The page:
Tag-Archive for ◊ cake ◊

15 Aug 2019 Triple Chocolate Mousse Torte

This is the cake I wanted for my birthday this year and it’s what a friend requested for her birthday a few months ago. It’s a fabulous trifecta of chocolate: semi sweet chocolate in a brownie-like cake on the bottom, a smooth and rich milk chocolate mousse for the middle layer, and a creamy white chocolate mousse for the top layer.  After that description, I’m guessing you’ll want it for your birthday, too! The torte not only tastes fantastic, it looks impressive, it slices well and it holds it’s shape after being cut. Magnifique!

The torte is a bit of effort to make, but each step, each layer, is easy and is relatively quick to accomplish.  Make the bottom layer before going to bed, let it cool on the counter while you sleep.  The next day, make the middle layer, refrigerate it, and wash the dishes. Then make the top layer and refrigerate the cake until serving time. Cake will keep 24 hours in refrigerator, but I always serve it on the day I make the second and third layers.

And look, here’s a link to a how-to video about making the torte!

The original recipe is from Cooks Illustrated. I think it was a cover recipe for one of their magazines. You can access the recipe online at Cooksillustrated.com, but it will cost you (and I hate that about Cooks Illustrated recipes).

So, after watching the video you’ll know this is not a difficult recipe. Just follow the directions. Melt the chocolate slowly. Fold the whipped cream into the chocolate mixtures. Use an electric mixer when specified and hand whisk or a spatula when specified.  If you can read, you can make this cake. “It’s all about the recipe” is my tag line, and I truly believe it!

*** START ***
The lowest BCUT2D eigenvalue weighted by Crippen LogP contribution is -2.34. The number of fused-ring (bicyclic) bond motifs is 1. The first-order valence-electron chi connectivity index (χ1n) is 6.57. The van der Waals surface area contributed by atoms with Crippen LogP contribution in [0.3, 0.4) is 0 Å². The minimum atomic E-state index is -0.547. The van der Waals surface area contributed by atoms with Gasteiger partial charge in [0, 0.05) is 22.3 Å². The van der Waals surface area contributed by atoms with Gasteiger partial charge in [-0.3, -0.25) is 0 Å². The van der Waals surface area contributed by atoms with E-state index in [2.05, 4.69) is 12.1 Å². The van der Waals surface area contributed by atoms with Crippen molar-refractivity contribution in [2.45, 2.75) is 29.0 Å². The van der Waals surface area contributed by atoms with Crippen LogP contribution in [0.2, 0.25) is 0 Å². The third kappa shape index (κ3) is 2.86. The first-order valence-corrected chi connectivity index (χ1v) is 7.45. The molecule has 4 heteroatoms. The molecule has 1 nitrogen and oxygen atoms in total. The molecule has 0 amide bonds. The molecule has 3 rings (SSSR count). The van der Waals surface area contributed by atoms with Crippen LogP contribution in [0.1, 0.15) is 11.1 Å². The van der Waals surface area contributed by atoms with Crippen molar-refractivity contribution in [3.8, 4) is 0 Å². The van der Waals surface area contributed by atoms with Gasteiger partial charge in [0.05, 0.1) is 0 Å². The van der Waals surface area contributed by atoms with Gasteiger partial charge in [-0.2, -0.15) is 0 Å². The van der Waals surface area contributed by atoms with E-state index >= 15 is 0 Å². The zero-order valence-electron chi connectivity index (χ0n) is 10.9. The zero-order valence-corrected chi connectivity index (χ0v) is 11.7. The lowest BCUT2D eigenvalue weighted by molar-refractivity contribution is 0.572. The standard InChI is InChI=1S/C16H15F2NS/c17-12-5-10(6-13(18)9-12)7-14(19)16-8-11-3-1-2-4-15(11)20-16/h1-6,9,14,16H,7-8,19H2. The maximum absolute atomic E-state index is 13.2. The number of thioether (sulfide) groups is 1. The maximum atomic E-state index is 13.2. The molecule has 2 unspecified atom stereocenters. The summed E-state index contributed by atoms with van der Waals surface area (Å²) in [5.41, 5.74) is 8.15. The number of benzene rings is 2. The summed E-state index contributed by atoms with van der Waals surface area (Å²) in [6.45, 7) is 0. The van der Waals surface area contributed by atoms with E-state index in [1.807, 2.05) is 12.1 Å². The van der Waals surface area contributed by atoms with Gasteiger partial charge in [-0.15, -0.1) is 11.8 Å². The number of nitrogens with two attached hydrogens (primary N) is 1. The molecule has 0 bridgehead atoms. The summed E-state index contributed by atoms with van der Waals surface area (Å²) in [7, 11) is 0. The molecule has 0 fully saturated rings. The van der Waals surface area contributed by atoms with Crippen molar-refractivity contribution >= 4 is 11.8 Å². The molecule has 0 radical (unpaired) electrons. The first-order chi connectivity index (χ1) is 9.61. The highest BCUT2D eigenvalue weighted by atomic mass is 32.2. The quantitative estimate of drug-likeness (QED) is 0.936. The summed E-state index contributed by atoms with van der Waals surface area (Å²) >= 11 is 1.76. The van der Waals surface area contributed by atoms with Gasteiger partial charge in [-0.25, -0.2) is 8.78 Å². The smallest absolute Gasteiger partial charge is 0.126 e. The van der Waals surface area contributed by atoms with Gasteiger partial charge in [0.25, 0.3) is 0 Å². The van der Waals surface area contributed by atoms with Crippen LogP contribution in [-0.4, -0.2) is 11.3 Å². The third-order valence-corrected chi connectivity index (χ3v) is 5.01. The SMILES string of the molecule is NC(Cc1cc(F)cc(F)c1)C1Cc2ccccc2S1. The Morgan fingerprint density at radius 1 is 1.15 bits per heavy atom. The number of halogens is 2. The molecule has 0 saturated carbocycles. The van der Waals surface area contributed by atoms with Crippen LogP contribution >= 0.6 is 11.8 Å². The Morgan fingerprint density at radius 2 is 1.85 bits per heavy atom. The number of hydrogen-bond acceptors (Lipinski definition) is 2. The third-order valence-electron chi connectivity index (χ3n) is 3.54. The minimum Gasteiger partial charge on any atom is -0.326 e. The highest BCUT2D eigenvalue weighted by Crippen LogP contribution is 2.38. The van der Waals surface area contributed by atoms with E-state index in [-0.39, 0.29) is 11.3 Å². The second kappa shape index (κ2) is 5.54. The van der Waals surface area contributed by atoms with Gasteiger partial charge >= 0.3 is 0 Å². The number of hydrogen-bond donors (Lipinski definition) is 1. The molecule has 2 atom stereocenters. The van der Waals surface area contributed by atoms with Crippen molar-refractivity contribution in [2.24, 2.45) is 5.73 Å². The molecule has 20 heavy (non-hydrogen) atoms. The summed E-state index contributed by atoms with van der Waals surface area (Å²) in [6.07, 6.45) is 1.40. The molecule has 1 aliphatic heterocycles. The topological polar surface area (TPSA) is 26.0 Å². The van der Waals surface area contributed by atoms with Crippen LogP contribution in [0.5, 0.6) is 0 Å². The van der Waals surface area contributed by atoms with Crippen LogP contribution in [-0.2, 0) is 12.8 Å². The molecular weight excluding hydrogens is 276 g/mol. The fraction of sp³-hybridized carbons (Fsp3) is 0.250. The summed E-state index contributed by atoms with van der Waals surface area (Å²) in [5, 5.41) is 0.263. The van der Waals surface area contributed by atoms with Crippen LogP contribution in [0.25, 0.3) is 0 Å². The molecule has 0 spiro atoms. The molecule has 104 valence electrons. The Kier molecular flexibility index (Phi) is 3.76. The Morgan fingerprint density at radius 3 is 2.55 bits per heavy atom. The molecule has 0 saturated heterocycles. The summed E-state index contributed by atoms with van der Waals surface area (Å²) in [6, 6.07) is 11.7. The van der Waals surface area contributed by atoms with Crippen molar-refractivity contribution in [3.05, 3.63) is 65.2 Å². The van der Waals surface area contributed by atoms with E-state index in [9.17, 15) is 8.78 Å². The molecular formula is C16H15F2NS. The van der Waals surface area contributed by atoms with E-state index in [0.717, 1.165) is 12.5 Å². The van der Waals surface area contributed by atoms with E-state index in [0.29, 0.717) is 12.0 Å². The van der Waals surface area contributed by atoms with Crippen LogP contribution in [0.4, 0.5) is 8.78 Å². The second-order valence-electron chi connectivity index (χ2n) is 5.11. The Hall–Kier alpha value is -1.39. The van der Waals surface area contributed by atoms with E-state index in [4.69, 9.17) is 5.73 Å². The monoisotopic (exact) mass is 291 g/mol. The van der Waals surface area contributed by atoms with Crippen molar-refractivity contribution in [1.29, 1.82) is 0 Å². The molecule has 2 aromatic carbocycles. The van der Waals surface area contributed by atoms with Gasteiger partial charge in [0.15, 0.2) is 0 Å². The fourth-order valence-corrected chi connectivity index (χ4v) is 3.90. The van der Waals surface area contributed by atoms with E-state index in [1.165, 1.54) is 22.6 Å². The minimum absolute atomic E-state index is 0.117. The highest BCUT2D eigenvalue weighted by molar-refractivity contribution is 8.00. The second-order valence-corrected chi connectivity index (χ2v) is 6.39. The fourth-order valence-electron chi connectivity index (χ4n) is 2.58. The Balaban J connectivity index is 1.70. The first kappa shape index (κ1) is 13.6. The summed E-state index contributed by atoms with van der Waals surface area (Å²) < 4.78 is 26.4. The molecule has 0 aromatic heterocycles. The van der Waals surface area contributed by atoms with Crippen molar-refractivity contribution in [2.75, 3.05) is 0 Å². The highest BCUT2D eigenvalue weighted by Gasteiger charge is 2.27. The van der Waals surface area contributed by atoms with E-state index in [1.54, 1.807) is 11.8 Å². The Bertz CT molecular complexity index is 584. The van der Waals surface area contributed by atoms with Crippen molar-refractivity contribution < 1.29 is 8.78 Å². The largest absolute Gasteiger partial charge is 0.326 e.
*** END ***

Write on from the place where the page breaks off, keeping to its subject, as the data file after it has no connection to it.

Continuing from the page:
I use Lindt chocolate bars in each layer. You’ll need two of the large bars for the bottom layer (around 70% cacao), two large milk chocolate bars for the middle layer, and two white chocolate bars for the top layer. Throw in an extra bar of your favorite type to grate on top. That’s about $20 worth of chocolate. In a pinch, you could use chocolate chips, which would be cheaper but wouldn’t taste quite as good and you’d have a harder time melting the chocolate (chocolate chips are not made to melt).

You’ll need a 9-inch springform pan, with sides at least 3 inches high to make this torte. If you’re in town, you can borrow mine. You could also order one off of Amazon, the Fat Daddio’s brand is my favorite. TJ Maxx/HomeGoods has started carrying Fat Daddio’s pans, usually at half the price Amazon sells them for, but it’s hit-or-miss at TJMaxx, isn’t it? Sur la Table and other specialty cooking stores will definitely carry 9-inch springform pans, usually at the same price as Amazon.

Triple Chocolate Mousse Torte

THE BOTTOM LAYER

  •  6 tablespoons (3 oz) unsalted butter, cut into 6 pieces (plus extra for greasing pan)
  •  7 ounces semi sweet or bittersweet chocolate, finely chopped (I prefer semi-sweet).
  •  ¾ teaspoon instant espresso powder
  •  1½ teaspoons vanilla extract
  •  4 eggs (separated)
  • Pinch salt
  •  1/3 cup light brown sugar
  1. Preheat oven to 325 degrees F. Butter the bottom and sides of a 9-inch springform pan with sides at least 3 inches high and set aside.
  2. Melt the butter, chocolate and espresso powder in a large heatproof bowl set over a bowl of really hot water, stirring occasionally until smooth. Remove from heat and cool for 5 minutes.
  3. Whisk in the vanilla and egg yolks into the chocolate mixture and set aside.
  4. With a stand mixer fitted with the whisk attachment, beat the egg whites and salt at medium speed until frothy, about 30 seconds. Add half of the brown sugar and beat until combined, about 15 seconds. Add the remaining brown sugar and beat at high speed until soft peaks form when the whisk is lifted, about 1 minute longer, scraping down the sides halfway through.